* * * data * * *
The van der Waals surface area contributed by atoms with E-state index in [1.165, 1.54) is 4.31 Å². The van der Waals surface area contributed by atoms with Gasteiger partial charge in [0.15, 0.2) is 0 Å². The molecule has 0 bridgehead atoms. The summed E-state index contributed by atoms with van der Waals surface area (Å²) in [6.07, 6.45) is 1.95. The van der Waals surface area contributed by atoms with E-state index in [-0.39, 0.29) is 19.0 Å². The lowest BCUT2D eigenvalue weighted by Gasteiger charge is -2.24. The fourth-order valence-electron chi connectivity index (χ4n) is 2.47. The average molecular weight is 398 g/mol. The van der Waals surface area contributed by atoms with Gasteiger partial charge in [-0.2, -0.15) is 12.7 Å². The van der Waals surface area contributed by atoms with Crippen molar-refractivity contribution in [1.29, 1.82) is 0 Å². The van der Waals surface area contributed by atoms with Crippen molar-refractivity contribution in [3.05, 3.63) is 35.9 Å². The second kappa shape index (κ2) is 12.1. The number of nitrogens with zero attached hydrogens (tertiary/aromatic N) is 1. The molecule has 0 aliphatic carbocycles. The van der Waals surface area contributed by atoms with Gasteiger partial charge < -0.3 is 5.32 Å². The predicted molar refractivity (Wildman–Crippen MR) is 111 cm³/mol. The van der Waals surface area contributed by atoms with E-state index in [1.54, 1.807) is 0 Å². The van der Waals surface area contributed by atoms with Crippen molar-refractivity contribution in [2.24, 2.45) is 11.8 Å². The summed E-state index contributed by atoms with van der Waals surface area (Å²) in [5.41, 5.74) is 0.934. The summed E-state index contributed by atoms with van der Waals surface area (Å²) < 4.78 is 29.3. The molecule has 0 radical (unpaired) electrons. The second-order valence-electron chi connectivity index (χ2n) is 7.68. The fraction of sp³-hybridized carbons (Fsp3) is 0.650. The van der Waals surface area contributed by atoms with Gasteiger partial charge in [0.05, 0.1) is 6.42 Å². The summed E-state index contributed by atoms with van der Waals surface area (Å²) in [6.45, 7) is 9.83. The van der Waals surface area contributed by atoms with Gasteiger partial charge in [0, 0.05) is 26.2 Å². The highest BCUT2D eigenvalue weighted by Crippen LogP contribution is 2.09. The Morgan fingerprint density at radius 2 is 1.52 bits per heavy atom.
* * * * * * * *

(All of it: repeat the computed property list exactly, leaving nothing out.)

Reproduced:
The van der Waals surface area contributed by atoms with E-state index in [1.165, 1.54) is 4.31 Å². The van der Waals surface area contributed by atoms with Gasteiger partial charge in [0.15, 0.2) is 0 Å². The molecule has 0 bridgehead atoms. The summed E-state index contributed by atoms with van der Waals surface area (Å²) in [6.07, 6.45) is 1.95. The van der Waals surface area contributed by atoms with E-state index in [-0.39, 0.29) is 19.0 Å². The lowest BCUT2D eigenvalue weighted by Gasteiger charge is -2.24. The fourth-order valence-electron chi connectivity index (χ4n) is 2.47. The average molecular weight is 398 g/mol. The van der Waals surface area contributed by atoms with Gasteiger partial charge in [-0.2, -0.15) is 12.7 Å². The van der Waals surface area contributed by atoms with Crippen molar-refractivity contribution in [1.29, 1.82) is 0 Å². The van der Waals surface area contributed by atoms with Crippen molar-refractivity contribution in [3.05, 3.63) is 35.9 Å². The second kappa shape index (κ2) is 12.1. The number of nitrogens with zero attached hydrogens (tertiary/aromatic N) is 1. The molecule has 0 aliphatic carbocycles. The van der Waals surface area contributed by atoms with Gasteiger partial charge < -0.3 is 5.32 Å². The predicted molar refractivity (Wildman–Crippen MR) is 111 cm³/mol. The van der Waals surface area contributed by atoms with E-state index in [1.54, 1.807) is 0 Å². The van der Waals surface area contributed by atoms with Crippen molar-refractivity contribution in [2.24, 2.45) is 11.8 Å². The summed E-state index contributed by atoms with van der Waals surface area (Å²) in [5.41, 5.74) is 0.934. The summed E-state index contributed by atoms with van der Waals surface area (Å²) < 4.78 is 29.3. The molecule has 0 radical (unpaired) electrons. The second-order valence-electron chi connectivity index (χ2n) is 7.68. The fraction of sp³-hybridized carbons (Fsp3) is 0.650. The van der Waals surface area contributed by atoms with Gasteiger partial charge in [0.05, 0.1) is 6.42 Å². The summed E-state index contributed by atoms with van der Waals surface area (Å²) in [6.45, 7) is 9.83. The van der Waals surface area contributed by atoms with Gasteiger partial charge in [0, 0.05) is 26.2 Å². The highest BCUT2D eigenvalue weighted by Crippen LogP contribution is 2.09. The Morgan fingerprint density at radius 2 is 1.52 bits per heavy atom.